Lahagu (N/R) Feb 03, GNA - About 80 per cent of the population in the Tamale Metropolitan Area are expected to benefit from a Lymphatic Filariasis Elimination Programme this year under which people with elephantiasis and hydrocele would be treated. Lymphatic Filariasis, commonly known as elephantiasis, is caused by small worms that are passed from one person to another through the bite of the culex mosquito while hydrocele is caused as a result of the collection of fluid in the scrotum.
Mr Gilbert Dery, the Northern Regional Coordinator of the Lymphatic Filariasis Elimination Programme, said this at the launch of a Community Based Health Planning Service at Lahagu, a village near Tamale on Tuesday.
The programme would take care of the health needs of about 3,000 people in eight communities in the area.
Mr Dery said under the programme households would be registered and provided with "ivermectin and albendazole" drugs to interrupt the transmission of the two diseases.
Between one and four tablets of "ivermectin" would be administered to everybody except pregnant women, lactating mothers and five-year-old children who are less than 90 centimetres in height. In the case of "albendazole", everybody would be provided with the same dosage of one tablet each while surgeries would be performed on those with hydrocele.
The CHPS programme involves house-to-house visits by a resident nurse to ascertain the health needs of the people and offering treatment to the sick at home.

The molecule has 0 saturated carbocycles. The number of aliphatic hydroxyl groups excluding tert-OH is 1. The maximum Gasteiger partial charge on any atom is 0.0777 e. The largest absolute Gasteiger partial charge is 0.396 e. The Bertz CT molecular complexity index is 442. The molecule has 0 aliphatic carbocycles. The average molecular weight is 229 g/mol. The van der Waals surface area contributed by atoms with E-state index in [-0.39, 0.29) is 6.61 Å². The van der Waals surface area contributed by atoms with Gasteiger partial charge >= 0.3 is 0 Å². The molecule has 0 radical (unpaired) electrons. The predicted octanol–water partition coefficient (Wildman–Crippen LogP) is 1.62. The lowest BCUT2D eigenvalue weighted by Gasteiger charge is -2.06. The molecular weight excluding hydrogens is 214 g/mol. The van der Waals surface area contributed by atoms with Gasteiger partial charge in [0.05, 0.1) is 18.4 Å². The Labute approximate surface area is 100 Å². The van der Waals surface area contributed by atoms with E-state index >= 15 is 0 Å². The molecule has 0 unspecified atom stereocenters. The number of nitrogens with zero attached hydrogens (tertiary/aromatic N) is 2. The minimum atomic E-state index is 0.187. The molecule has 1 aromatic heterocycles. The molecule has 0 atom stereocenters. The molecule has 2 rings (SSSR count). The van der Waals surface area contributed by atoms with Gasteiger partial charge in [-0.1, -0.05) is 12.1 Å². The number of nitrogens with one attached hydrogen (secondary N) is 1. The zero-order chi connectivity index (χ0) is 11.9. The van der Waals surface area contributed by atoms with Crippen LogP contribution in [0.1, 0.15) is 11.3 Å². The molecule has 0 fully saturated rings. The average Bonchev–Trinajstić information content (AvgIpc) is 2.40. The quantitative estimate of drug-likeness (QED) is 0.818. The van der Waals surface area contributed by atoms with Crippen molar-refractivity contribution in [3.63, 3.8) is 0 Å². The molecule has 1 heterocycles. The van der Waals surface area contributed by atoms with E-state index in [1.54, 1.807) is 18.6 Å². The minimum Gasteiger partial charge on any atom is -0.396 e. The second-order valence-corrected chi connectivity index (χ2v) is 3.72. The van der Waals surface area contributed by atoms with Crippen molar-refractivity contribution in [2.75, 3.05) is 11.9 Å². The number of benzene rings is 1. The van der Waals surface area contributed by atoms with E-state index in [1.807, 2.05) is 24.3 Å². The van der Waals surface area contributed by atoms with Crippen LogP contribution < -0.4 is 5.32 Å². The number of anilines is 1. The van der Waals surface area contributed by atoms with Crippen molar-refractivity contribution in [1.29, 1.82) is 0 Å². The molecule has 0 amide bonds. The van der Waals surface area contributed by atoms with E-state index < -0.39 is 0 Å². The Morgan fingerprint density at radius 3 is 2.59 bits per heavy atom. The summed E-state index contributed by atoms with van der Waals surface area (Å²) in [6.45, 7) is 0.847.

It also offers health education in the areas of sanitation, antenatal and family planning services, provides immunization services to children against the six childhood killer diseases, as well as makes referrals of complicated cases to the hospitals.
Mr Dery urged the people to take a critical look at their spending and contribute towards the National Health Insurance Scheme (NHIS). Dr John Abenyeri, Tamale Metropolitan Director of Health Service, said the CHPS sought to empower households with knowledge on health prevention and promotion through the adoption of appropriate health practices.
He told the people not to use the CHPS as an excuse to refuse to register with the NHIS and urged them to patronize the scheme to qualify them for quality healthcare services.
Dr Abenyeri said the guinea worm disease, which was endemic in the area, had been eradicated.
He therefore appealed to the people to be conscious of the preventive measures that they had adopted to prevent the recurrence of the disease.
The chief of Lahagu, Naa Dauda Abdulai, said CHPS would help improve the health status of the people in the area and called for cooperation to ensure the smooth implementation of the programme. 03 Feb 05